He’s Better than Your Average Guy
Or, at least he’s better than other men present in Carmilla. Will and Theo are atrocious by comparison. They’re both in it for themselves, each trying to reach a higher level of power and respect. Will, a younger vampire, is threatened by the position others, like Carmilla, hold with the Dean, their Mother. He’ll do anything to please the Dean, even selling out the friend who refused to believe Will would hurt him.
Theo’s even worse. As the president of the Zeta’s he’s obsessed with the fraternity’s position in Silas’ hierarchy. He feels like the Zeta’s have fallen from grace, from their place at the top of Silas. This fuels his rivalry with other student associations like the Alchemy Club and especially with the Summer Society. Theo’s so desperate in his power grab that he sides with someone he believes is insane, betraying everybody else. A decision that cost lives, including the life of Danny Lawrence, who Theo kills himself.
Theo and Kirsch throughout the second season are foils for each other. Theo is resistant to every attempt of co-operation with the others and Kirsch becomes the voice that pushes the Zeta’s to teamwork. Kirsch has moved past the mentality that has the men they should be the protectors. After all, only by working together did they manage to defeat the vampires.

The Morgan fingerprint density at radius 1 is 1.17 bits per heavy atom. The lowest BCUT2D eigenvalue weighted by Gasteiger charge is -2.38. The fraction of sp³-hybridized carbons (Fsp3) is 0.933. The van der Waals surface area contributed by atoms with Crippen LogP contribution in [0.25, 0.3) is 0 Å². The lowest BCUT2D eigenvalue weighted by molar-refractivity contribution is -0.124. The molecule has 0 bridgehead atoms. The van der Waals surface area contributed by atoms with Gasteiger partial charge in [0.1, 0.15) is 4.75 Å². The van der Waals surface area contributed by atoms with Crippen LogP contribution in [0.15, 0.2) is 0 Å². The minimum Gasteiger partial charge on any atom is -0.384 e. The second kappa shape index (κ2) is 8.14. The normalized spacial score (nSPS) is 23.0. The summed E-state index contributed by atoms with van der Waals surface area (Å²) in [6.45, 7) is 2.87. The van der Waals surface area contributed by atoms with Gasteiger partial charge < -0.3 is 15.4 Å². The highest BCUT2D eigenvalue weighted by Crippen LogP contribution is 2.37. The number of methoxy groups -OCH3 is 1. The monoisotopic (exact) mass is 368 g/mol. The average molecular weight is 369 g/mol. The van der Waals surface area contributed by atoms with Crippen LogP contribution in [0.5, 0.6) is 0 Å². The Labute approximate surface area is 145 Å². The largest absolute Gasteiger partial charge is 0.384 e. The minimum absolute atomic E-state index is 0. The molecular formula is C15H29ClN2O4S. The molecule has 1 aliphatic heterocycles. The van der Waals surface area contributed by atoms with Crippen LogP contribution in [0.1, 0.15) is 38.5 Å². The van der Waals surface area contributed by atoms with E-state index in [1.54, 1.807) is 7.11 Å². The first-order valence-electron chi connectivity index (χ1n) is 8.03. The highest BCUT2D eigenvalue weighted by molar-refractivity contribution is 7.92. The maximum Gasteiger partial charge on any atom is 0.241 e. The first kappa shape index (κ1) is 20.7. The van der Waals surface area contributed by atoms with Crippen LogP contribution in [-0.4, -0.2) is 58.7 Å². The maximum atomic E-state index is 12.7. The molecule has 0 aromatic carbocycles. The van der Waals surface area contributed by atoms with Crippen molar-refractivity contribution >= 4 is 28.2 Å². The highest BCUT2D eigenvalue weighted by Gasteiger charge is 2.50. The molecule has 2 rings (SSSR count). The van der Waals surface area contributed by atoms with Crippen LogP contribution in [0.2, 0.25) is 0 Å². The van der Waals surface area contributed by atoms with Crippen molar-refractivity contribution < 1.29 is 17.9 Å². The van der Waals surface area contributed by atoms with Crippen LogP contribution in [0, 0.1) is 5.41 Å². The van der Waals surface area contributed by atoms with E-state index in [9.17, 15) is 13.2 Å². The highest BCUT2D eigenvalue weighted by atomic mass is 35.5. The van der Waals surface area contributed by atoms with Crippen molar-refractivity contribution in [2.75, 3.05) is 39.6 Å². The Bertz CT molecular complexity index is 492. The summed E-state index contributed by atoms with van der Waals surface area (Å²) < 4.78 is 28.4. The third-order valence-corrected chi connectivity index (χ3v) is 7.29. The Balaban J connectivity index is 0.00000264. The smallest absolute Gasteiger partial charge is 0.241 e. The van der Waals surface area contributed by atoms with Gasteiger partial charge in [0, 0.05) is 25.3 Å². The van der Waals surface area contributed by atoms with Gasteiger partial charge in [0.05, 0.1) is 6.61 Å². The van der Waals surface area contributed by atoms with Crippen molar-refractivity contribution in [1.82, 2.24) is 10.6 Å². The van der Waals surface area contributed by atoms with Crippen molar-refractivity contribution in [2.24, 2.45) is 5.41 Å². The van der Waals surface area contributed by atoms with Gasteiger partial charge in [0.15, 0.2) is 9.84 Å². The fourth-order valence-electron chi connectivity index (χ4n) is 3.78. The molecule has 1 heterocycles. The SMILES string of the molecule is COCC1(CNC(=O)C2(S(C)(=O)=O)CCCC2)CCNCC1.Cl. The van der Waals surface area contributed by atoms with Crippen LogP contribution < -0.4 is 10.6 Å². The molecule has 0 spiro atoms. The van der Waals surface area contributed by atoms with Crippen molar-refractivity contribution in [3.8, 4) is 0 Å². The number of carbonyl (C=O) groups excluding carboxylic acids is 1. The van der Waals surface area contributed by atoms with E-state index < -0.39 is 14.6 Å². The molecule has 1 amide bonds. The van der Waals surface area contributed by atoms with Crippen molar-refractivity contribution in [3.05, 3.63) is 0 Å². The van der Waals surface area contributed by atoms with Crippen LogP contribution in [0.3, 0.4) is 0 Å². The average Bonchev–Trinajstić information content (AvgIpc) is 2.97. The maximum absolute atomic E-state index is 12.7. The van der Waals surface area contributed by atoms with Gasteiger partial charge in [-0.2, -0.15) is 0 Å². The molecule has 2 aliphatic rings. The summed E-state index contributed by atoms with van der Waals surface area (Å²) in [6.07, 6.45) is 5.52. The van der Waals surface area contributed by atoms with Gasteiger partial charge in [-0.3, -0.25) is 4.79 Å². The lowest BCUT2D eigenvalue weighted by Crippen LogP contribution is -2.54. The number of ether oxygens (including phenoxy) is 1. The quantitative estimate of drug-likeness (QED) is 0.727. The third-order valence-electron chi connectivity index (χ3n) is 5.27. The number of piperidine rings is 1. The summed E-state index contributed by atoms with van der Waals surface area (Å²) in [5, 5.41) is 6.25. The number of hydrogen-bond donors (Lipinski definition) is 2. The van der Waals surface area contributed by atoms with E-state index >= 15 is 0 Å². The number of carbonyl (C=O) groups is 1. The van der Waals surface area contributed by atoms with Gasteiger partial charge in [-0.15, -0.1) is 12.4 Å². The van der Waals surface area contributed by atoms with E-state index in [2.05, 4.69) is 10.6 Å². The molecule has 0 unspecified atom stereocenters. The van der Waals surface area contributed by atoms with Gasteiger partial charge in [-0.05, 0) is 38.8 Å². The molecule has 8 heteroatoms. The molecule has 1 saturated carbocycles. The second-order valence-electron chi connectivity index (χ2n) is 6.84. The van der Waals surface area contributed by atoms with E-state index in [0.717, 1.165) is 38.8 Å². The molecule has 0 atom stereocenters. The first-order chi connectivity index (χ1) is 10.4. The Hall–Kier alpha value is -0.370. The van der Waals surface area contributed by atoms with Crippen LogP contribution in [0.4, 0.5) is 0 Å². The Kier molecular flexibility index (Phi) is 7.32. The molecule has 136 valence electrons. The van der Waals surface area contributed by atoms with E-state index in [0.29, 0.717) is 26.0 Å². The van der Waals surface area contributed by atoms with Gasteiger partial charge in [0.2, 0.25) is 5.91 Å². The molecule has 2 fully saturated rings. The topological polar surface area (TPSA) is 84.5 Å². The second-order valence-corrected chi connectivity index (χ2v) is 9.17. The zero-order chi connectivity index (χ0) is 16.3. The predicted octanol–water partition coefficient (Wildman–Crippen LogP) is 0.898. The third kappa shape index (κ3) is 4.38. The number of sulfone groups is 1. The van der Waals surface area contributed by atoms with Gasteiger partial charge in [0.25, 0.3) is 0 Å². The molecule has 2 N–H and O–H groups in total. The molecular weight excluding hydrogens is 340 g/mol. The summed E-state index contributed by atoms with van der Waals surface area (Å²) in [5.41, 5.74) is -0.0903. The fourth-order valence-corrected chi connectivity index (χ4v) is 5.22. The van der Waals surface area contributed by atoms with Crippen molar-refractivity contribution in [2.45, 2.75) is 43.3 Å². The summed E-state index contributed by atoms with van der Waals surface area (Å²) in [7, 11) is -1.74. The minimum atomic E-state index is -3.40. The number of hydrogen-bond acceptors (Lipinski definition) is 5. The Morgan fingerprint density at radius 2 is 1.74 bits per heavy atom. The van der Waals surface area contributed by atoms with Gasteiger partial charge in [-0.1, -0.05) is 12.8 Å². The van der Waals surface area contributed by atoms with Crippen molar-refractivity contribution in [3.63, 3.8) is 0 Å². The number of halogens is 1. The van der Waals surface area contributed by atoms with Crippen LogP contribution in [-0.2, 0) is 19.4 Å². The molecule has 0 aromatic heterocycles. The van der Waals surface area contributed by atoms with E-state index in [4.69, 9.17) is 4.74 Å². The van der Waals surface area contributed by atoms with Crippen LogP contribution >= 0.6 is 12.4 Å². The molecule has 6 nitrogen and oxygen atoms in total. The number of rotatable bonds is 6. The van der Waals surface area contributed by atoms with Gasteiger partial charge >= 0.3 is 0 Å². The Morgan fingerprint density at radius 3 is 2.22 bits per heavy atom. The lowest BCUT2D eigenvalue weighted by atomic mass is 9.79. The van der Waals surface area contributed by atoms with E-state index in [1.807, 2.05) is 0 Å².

The second season brings with it much growth for Kirsch. He’s allowing himself to be open and expressive. With Laura and the rest of the Scoobies running a murder investigation where they’re all suspects, he becomes a representative along with Danny to ensure an unbiased investigation. He’s the one who suggests the idea, which is a far cry from the Zeta’s usual reaction of grabbing tridents and salted fish.
One of the biggest moments for Kirsch is when he divorces himself from Theo and by the extension, the Zeta’s. Admits the chaos of the Zeta’s betray it’s clear he had no idea it was coming. He’s as shaken by the turn of events as anyone. Especially by Danny’s death. He denounced Theo as a brother. Brotherhood is one of the defying traits of the Zeta’s and he denounces himself from it because he can’t side with them after their betrayal. In a way, he denounces part of his masculinity he’s held onto until now.
Kirsch has no Time for your Misogynistic Tropes
Speaking of Kirsch and Danny, their relationship becomes one of the best the series has to offer. When Kirsch develops a crush it seems destined that he’ll be left heartbroken in the ‘friend-zone’. But Wilson Kirsch shows no pain upon learning he is in the friend-zone. He’s excited by the fact Danny sees him as a friend. He’s honest with his feelings and that he wished there could be more. But he understands.
“I get it. You’re not into me that way.”